“Whether you think you can, or you think you can't--you're right.” ― Henry Ford
Self-talk is that inner running dialogue we have with ourselves. It’s that voice that says, "You sure are handsome" or "You are going to have a great day". It might say, “You look like crap today" or "You sure have gained a lot of weight”. The voice can be positive and optimistic, or negative and critical. It can exaggerate, discourage, and drain our energy with ruminating thoughts or it can inspire and uplift and strengthen. Which voice will you choose?
Our self-talk has a great influence on our emotions, actions, and ultimately our personality. To change our attitudes we must change the inner dialogue. Positive affirmations are a form of positive self-talk. By saying them repeatedly to yourself, you can make a direct impact on your subconscious mind, which eventually accepts them as reality. Positive affirmations challenge negative beliefs that undermine and replace them with positive self-nurturing beliefs. It is a kind of "brainwashing" only we get to choose which negative beliefs to wash away.
Positive affirmation exercises have been shown to have a broad range of beneficial effects. They can buffer stress by reducing rumination in response to failure and our reactivity to social evaluation. Positive self-affirmation boosts our self-image, increase self-esteem and self-regulatory strength and enables one to transcend self-image concerns. They can help change harmful behaviors or accomplish goals, and they can also help undo the damage caused by negative scripts, those things which we repeatedly tell ourselves that contribute to a negative self-perception.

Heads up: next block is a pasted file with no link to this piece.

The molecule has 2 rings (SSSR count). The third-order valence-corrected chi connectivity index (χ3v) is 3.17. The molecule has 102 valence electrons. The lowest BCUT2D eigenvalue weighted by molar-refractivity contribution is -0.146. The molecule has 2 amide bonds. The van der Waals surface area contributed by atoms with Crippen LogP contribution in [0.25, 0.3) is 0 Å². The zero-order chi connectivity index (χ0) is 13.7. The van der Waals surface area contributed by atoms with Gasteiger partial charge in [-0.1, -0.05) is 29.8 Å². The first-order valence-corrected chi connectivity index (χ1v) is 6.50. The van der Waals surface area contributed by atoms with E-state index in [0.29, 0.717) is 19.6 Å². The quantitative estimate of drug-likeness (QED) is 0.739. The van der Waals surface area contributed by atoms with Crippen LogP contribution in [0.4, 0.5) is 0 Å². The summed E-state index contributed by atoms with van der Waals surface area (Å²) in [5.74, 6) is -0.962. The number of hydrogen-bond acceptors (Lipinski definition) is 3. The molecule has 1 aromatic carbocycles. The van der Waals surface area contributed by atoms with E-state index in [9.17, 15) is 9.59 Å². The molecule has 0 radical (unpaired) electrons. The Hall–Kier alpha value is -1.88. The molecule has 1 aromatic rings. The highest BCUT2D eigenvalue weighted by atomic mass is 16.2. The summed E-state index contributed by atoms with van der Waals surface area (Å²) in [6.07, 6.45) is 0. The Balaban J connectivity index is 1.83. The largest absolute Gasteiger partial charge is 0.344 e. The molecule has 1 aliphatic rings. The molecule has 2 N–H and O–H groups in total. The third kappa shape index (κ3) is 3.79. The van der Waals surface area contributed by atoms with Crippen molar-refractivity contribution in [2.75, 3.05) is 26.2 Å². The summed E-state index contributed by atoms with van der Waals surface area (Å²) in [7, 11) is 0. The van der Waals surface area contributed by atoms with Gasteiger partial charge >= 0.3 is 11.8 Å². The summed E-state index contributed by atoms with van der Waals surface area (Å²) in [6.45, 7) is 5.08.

For an affirmation to be effective, it needs to be present tense, positive, personal and specific. Repetition is also a key tool. To get started:
If you're interested in learning further techniques, check out Shad Helmstetter's book What to Say When you Talk To Yourself.
What are your affirmations? It's a challenge to practice affirmation exercises regularly, but I try. As I just started a new job, one of my current affirmation is"I am strong and intelligent and will succeed at all I attempt". I also enjoys saying "Rejoice evermore", "I choose love here", and "I am at peace". Some great ones for weight loss include: "I accept my body shape and acknowledge the beauty it holds", "I am grateful for the body I own and all it does for me.", and "I love and care for my body".
Remember, the mind is a powerful force: "We do not see things as they are, we see things as we are.” - Anais Nin
I have not been practicing what I preach as of late, sitting a lot at my desk. As I wrote in a prior post, sitting is the new smoking in terms of harm to overall health. It’s associated with increased risk for heart disease and diabetes as well as weak core muscles and tight hip flexors and hamstrings. This week, I’ve been making a diligent effort to stand up while on the phone, take frequent walks around the office and ensure that I head out to a nearby trail on my lunch break. I also did a little office yoga session and am inspired to keep this going.
Yoga is a centuries old tradition, combining movement with breath. It is a great form of exercise that reduces muscle tension, increases flexibility, muscle strength and tone, provides cardio and circulatory health, and can even boost immunity.